Why does Daisy hope that her daughter will be a 'fool' in The Great Gatsby?
This is going to be an interpretation, because she doesn't really state it directly. Daisy specifically reports after this moment that
"that's the best thing a girl can be in this world... you see, I think everything's terrible now... Everybody thinks so - the most advanced people. And I know. I've been everywhere and seen everything and done everything."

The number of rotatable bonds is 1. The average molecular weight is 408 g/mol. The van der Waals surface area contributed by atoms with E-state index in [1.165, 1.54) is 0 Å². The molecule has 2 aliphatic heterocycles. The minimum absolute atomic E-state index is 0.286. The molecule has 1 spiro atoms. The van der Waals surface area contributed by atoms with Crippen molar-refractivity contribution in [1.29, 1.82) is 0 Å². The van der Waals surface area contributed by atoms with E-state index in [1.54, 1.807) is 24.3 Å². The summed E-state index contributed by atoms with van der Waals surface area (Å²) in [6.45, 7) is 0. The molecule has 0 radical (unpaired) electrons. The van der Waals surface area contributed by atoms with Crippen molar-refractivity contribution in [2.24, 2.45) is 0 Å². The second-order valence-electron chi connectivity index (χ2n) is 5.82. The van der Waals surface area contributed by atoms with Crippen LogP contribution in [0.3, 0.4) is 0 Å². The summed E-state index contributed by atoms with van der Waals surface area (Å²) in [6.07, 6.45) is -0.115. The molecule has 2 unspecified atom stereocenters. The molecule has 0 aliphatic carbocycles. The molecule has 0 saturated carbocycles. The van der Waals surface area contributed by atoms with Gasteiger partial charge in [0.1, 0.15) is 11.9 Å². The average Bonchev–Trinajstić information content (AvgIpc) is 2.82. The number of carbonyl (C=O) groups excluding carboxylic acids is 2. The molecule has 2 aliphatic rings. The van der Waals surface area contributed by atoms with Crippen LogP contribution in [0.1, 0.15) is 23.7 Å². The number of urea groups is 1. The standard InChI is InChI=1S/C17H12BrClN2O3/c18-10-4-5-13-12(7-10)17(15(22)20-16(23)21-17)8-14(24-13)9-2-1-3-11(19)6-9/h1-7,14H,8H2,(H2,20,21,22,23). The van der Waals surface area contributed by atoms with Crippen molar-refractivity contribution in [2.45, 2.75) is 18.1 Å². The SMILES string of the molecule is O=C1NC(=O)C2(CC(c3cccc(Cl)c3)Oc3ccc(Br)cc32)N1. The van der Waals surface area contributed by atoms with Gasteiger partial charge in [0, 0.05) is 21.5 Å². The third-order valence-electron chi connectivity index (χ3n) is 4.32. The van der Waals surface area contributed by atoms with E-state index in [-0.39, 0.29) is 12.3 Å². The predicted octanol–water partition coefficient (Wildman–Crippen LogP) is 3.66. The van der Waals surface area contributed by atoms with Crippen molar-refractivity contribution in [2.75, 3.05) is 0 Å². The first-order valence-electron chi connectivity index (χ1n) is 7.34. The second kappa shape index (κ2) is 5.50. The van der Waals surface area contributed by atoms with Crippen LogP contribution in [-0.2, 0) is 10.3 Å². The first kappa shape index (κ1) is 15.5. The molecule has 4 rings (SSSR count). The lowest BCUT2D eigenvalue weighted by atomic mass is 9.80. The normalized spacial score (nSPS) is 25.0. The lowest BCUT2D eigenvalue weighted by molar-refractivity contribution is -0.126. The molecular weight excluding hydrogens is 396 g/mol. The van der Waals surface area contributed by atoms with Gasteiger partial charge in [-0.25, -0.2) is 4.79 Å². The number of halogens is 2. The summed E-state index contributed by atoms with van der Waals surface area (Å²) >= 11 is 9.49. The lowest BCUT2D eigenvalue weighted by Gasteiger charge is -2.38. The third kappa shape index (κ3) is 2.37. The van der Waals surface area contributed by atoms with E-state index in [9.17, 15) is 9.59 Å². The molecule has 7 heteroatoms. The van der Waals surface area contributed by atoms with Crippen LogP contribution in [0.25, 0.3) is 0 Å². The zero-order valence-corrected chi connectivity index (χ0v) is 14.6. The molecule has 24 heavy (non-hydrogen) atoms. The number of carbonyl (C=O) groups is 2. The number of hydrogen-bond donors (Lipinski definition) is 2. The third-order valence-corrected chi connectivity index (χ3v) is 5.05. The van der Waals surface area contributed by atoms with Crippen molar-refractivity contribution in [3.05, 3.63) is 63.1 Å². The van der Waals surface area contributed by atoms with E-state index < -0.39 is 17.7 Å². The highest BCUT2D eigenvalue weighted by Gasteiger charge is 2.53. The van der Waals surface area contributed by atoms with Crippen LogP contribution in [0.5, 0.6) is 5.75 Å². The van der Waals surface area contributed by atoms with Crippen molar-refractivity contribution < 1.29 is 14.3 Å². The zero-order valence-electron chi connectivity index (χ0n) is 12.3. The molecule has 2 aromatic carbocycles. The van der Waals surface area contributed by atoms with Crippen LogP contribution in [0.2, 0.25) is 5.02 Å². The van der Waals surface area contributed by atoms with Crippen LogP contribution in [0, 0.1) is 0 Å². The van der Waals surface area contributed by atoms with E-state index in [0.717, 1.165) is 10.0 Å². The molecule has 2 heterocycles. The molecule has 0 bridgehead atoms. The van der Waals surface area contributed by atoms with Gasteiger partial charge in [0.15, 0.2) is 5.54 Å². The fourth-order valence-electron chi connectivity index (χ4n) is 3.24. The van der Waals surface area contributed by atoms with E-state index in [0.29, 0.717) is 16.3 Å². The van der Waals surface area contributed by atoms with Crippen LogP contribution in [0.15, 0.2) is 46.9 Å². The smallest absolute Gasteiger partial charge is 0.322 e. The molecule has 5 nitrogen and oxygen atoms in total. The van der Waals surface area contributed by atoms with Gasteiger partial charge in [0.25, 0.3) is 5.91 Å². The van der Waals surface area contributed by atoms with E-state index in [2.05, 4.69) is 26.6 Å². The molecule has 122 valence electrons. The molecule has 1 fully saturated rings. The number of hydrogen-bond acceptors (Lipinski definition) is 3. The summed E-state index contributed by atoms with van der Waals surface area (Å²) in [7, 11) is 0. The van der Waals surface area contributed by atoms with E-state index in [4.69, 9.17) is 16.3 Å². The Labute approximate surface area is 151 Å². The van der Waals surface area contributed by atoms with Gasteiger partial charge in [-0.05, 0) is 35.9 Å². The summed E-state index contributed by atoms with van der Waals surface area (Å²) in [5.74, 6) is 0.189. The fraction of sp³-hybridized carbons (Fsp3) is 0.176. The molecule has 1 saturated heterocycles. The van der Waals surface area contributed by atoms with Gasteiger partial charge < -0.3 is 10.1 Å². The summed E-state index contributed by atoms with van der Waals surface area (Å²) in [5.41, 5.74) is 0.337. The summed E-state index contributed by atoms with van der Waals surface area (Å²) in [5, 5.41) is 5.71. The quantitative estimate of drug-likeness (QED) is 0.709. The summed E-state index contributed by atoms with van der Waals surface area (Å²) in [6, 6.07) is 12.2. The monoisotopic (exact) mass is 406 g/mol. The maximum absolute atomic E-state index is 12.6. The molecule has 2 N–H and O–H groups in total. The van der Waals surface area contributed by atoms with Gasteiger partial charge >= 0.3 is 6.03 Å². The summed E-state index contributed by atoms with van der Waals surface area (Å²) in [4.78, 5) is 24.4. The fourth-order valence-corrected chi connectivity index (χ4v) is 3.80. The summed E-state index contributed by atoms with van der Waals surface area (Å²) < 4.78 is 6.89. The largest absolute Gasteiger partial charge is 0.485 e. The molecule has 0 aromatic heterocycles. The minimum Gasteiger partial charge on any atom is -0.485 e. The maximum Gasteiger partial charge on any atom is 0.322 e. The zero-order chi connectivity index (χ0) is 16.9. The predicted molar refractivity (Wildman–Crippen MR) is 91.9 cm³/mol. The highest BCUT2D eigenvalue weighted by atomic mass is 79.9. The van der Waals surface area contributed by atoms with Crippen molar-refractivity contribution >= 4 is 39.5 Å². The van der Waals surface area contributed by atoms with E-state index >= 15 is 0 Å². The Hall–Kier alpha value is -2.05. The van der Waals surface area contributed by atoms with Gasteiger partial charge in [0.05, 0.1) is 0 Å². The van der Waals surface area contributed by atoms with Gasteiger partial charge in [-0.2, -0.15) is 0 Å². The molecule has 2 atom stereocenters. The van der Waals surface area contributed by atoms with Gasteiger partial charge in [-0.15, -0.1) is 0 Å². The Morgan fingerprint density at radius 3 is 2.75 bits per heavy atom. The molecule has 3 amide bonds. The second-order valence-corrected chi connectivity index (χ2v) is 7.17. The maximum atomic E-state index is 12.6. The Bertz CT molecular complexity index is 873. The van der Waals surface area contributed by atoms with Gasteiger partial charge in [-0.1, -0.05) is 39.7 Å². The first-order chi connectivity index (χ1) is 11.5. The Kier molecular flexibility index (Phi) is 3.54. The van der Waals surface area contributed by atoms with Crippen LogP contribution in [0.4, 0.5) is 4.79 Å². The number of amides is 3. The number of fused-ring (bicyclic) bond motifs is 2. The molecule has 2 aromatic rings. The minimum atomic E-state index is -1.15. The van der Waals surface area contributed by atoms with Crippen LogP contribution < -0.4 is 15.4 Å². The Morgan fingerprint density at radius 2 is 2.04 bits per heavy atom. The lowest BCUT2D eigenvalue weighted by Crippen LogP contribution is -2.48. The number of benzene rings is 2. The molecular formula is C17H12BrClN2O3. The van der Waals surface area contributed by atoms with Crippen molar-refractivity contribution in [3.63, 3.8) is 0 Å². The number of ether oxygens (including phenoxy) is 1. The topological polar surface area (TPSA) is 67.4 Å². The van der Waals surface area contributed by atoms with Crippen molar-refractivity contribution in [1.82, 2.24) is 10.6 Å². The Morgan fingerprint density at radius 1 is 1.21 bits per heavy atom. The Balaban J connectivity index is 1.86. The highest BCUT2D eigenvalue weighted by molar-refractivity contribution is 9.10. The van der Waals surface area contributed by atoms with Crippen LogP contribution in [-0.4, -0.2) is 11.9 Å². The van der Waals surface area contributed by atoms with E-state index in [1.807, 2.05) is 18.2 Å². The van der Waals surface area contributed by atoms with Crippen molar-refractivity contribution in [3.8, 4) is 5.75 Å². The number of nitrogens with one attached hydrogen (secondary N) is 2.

I find this to be the most indicative quotes of the book about the era. Daisy has this hope for her little girl that's rather hopeless. Daisy feels as if she already knows so much about the world, that it is almost better to not know, than to know the terrible truths about man that actually exist. You have to think of what was going on in the 20s and how the extravagance and waste and inhumane treatment of people led to a great downfall. She would rather her daughter just enjoy life (that's so like a flapper) than know of the corruption and evil that exists. We come to find Daisy a character with little moral fortitude herself throughout the book, and hope that she would have wanted more for her daughter.
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